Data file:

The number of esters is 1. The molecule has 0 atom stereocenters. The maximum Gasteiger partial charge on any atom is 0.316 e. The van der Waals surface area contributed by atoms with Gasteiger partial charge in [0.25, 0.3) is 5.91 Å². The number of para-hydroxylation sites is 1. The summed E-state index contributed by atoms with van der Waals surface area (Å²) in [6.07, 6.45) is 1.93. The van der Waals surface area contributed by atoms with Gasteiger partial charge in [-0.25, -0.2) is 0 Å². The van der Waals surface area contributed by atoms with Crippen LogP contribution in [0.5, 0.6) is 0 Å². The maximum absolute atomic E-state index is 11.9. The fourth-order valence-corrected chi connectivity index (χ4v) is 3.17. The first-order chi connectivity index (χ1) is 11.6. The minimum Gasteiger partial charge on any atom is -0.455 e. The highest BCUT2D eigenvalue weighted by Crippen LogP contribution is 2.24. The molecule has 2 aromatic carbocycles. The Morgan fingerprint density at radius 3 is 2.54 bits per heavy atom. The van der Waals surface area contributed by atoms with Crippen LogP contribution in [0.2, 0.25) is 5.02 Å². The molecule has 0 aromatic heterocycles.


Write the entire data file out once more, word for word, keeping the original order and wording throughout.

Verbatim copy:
The number of esters is 1. The molecule has 0 atom stereocenters. The maximum Gasteiger partial charge on any atom is 0.316 e. The van der Waals surface area contributed by atoms with Gasteiger partial charge in [0.25, 0.3) is 5.91 Å². The number of para-hydroxylation sites is 1. The summed E-state index contributed by atoms with van der Waals surface area (Å²) in [6.07, 6.45) is 1.93. The van der Waals surface area contributed by atoms with Gasteiger partial charge in [-0.25, -0.2) is 0 Å². The van der Waals surface area contributed by atoms with Crippen LogP contribution in [0.5, 0.6) is 0 Å². The maximum absolute atomic E-state index is 11.9. The fourth-order valence-corrected chi connectivity index (χ4v) is 3.17. The first-order chi connectivity index (χ1) is 11.6. The minimum Gasteiger partial charge on any atom is -0.455 e. The highest BCUT2D eigenvalue weighted by Crippen LogP contribution is 2.24. The molecule has 2 aromatic carbocycles. The Morgan fingerprint density at radius 3 is 2.54 bits per heavy atom. The van der Waals surface area contributed by atoms with Crippen LogP contribution in [0.2, 0.25) is 5.02 Å². The molecule has 0 aromatic heterocycles.